The sensitivity of the new International Classification of Headache Disorders-2nd edition (ICHD-II) criteria in the diagnosis of childhood migraine was evaluated in 260 patients, ages 18 and under, seen at 2 large pediatric headache centers, and reported from Children’s Hospital Medical Center, Cincinnati, OH; The Cleveland Clinic, OH; and other centers. Each headache characteristic in ICHD-II was analyzed individually. ICHD-II criteria were met in 183 (70.4%) of 260 patients. When headache duration was included, the sensitivity was 71.9% for short duration (2 hours) and 73.9% for 1-hour duration headaches. When data were reanalyzed using more relaxed criteria, sensitivity improved to 84.4%. These modified criteria included bilateral headache, duration of 1 to 72 hours, and nausea and/or vomiting plus 2 of 5 other associated symptoms (photophobia, phonophobia, difficulty thinking, lightheadedness, or fatigue), in addition to moderate to severe, throbbing or pulsating pain worsening or limiting physical activity. [1]

COMMENT. Childhood migraine has unique characteristics, including bilateral location, shorter duration, and difficulty with description of headache quality and associated symptoms. Specificity of a migraine diagnosis is required to separate headaches of a secondary type. The separation of tension type headaches (TTH) is debatable, since some regard TTH and migraine as a continuum, from mild to severe. More inclusiveness in diagnosis could lead to a greater sensitivity than the 85% obtained using the ICHD-II criteria, and improvement in treatment and outcome.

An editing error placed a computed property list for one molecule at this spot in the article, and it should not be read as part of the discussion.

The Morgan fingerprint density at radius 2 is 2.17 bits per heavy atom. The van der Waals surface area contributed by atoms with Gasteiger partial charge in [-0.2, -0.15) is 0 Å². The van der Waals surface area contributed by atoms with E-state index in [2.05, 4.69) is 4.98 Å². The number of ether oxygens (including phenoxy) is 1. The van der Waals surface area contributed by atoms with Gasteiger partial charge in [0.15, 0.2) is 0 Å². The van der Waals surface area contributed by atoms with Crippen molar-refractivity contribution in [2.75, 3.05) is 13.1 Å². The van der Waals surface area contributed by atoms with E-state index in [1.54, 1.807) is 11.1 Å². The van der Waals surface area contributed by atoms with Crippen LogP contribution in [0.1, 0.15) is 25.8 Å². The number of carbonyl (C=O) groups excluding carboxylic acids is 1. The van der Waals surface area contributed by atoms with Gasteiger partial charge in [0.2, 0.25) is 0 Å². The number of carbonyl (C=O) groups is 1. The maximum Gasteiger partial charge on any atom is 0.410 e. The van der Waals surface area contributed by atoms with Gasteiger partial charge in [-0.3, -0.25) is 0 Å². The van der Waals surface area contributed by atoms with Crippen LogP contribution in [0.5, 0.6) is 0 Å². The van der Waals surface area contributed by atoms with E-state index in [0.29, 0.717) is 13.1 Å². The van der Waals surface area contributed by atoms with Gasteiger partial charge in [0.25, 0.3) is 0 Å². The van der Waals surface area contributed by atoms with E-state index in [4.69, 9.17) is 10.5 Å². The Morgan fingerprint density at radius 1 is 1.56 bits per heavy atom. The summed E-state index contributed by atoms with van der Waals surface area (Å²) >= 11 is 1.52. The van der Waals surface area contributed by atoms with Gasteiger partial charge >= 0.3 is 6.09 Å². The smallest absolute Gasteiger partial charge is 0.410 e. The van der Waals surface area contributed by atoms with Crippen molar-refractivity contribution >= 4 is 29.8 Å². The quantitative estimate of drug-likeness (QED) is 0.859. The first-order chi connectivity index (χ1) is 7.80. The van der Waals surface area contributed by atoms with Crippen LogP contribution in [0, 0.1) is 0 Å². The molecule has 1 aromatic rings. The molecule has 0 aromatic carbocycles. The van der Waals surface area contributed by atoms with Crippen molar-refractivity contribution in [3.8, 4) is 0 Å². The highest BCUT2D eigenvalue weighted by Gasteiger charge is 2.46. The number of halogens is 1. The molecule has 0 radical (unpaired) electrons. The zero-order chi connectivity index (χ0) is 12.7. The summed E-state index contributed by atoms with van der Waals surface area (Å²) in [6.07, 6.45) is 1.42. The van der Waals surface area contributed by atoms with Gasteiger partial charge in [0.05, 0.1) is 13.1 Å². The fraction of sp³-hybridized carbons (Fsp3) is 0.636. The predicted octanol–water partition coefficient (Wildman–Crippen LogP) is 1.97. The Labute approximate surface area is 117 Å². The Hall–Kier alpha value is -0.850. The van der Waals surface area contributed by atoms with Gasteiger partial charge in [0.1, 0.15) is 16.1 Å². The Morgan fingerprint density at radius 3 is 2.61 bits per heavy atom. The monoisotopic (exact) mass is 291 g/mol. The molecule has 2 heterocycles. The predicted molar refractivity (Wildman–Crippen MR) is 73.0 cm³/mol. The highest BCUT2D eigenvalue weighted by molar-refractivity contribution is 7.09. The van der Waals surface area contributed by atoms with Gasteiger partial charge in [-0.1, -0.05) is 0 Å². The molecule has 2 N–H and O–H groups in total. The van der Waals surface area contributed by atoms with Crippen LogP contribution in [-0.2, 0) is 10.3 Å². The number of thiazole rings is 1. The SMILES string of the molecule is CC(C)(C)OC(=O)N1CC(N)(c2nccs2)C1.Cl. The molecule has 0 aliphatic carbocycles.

In a comparison of ICHD-I-1988 and ICHD-II-2004 criteria in diagnosis of migraine in 496 children studied from 1992-2002, the current (ICHD-II) classification criteria showed greater sensitivity (71% cf 27%) without affecting specificity, but sensitivity was still poor. [2]